USSR is equally responsible for WWII as Nazi Germany: Viktor Suvorov
“The Soviet Union is equally responsible for WWII as Nazi Germany, but Stalin was a better strategist than Hitler,” Viktor Suvorov, a Russian writer and former intelligence officer told the Polish Press Agency. September 17 marks the 82nd anniversary of the Soviet invasion of Poland.
“The Soviet aggression against Poland on September 17, 1939 did not meet with any reaction from the West and explanations about the ‘liberation’ of Ukraine and Belarus were accepted,” Mr Suvorov emphasised.
“According to Stalinist propaganda, the Soviet Union was a peaceful country and it did not attack anyone, but defended itself, waging the Great Patriotic War from 1941. Nonsense. There was no Great Patriotic War, but WWII. The Soviet Union took part in it from August 23, 1939, when it signed a pact with [Nazi] Germany to divide Poland. Two criminals divided Europe,” he said.
He argued that the only difference between Hitler and Stalin is that the latter was a better strategist. The former officer put forward the thesis that the Soviet leader had already planned the conquest of Europe a few years earlier and that the Ribbentrop-Molotov pact was invented by him to provoke a war between Nazi Germany and the Western powers, which in turn would open up the possibility of an easy conquest for the Soviet Union. Despite the declaration of war on Hitler by France and the UK on September 3, 1939, real military actions did not follow, in the end it happened as Stalin had planned. “Hitler lost the war when the Molotov-Ribbentrop Pact was signed, because Germany could not win fighting on two fronts,” he said.
Mr Suvorov explained that the fact that the Soviet invasion of Poland took place only on September 17, and not earlier, was because Stalin waited to see if there would be a war between Nazi Germany, France and the UK. “Under the pact, the Soviet Union was to attack Poland as soon as the Germans did. When Hitler started a war with Poland, Stalin said he was not ready yet and waited. When Britain and France declared war on the Third Reich, Stalin was still waiting. He waited and waited as long as possible, but when German soldiers occupied Warsaw, Lviv and Brest, he could not wait any longer, fearing that they would take over all of Poland, so eventually he had to step in as well,” he pointed out. .
The former intelligence officer also emphasised that Stalin’s greater cunning is also evidenced by the fact that the Soviet aggression against Poland did not meet with any reaction and his explanations about the “liberation” of the peoples of Ukraine and Belarus were accepted. “On September 1, 1939, Hitler attacked Poland and everyone agrees that this is the beginning of WWII, and Britain and France declared war on him. 17 days later, Poland was attacked by the Soviet Union, but Stalin said he was not waging any war, but he is neutral and no one has declared war against him because of this aggression,” Viktor Suvorov said.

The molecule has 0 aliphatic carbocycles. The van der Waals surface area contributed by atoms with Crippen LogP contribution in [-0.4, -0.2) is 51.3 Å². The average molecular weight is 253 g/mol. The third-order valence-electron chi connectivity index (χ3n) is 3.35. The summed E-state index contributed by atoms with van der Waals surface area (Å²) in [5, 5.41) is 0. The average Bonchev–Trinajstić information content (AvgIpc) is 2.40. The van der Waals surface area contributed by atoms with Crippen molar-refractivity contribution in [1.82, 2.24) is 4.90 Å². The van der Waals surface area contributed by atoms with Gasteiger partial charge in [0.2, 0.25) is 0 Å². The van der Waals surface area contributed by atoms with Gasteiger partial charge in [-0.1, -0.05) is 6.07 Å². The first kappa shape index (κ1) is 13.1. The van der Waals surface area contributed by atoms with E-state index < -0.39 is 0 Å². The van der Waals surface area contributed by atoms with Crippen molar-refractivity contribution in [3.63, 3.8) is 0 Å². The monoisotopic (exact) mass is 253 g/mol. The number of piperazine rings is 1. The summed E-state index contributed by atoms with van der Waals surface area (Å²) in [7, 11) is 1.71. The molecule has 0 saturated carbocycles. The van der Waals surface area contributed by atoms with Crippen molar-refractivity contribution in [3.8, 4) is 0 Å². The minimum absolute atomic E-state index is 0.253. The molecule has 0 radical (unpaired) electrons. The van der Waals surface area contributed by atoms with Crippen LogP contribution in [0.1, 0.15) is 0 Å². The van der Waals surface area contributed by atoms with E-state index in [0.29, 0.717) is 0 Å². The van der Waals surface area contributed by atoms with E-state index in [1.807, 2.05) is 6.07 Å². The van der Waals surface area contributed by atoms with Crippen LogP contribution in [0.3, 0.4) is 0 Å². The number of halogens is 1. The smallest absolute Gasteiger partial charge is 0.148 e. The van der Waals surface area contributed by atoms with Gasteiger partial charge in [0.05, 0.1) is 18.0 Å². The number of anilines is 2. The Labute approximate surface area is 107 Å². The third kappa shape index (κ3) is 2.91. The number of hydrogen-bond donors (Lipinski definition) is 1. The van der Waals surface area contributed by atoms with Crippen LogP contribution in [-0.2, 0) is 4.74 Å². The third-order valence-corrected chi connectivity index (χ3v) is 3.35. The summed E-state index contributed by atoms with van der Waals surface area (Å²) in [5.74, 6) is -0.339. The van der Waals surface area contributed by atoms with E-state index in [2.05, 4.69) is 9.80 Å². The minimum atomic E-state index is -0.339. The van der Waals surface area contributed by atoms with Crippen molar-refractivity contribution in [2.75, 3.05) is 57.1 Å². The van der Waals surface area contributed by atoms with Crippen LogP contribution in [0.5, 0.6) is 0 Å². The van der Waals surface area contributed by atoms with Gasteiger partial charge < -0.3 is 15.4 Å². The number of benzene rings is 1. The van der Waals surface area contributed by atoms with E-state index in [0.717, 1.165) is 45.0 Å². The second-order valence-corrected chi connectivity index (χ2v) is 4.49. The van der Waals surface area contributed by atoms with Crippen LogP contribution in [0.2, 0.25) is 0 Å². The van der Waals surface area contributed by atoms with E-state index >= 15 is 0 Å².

As he recalled, the Soviet Union attacked Poland and Finland in 1939, and in 1940 Estonia, Latvia, Lithuania and Romania, that is, it attacked all its neighbours in the West. “Stalin said that it was a liberation of nations from capitalism,” he said.
By September 17, the Nazi German Army had already cut deep into Poland, capturing about a third of the country and assaulting the capital city of Warsaw. Soviet invasion in the East completely broke any chances of effective resistance.
On the night of the invasion, the communist government of the Soviet Union presented a diplomatic note to the Polish government, claiming that the Polish state had fallen and had no functioning government. This was used as a justification for the invasion.
A month before the invasion, on August 23, 1939, the foreign ministers of Nazi Germany and the Soviet Union signed the Ribbentrop-Molotov Pact, which contained a secret protocol, dividing Eastern Europe between themselves. The eastern part of Poland which the Soviets invaded on September 17 fell within the areas assigned to the USSR in the pact.
About 21,000 Polish officers captured by the Red Army were murdered by the Soviet authorities, most notably in Katyń, in present-day Russia. The communist government long denied the responsibility for the crime, only admitting to it in 1990.
Viktor Suvorov is a Russian writer, publicist and author of history books. In the past, he served in the Soviet Army and then in the GRU Military Intelligence, but in 1978 he fled to the UK, where he has lived since then.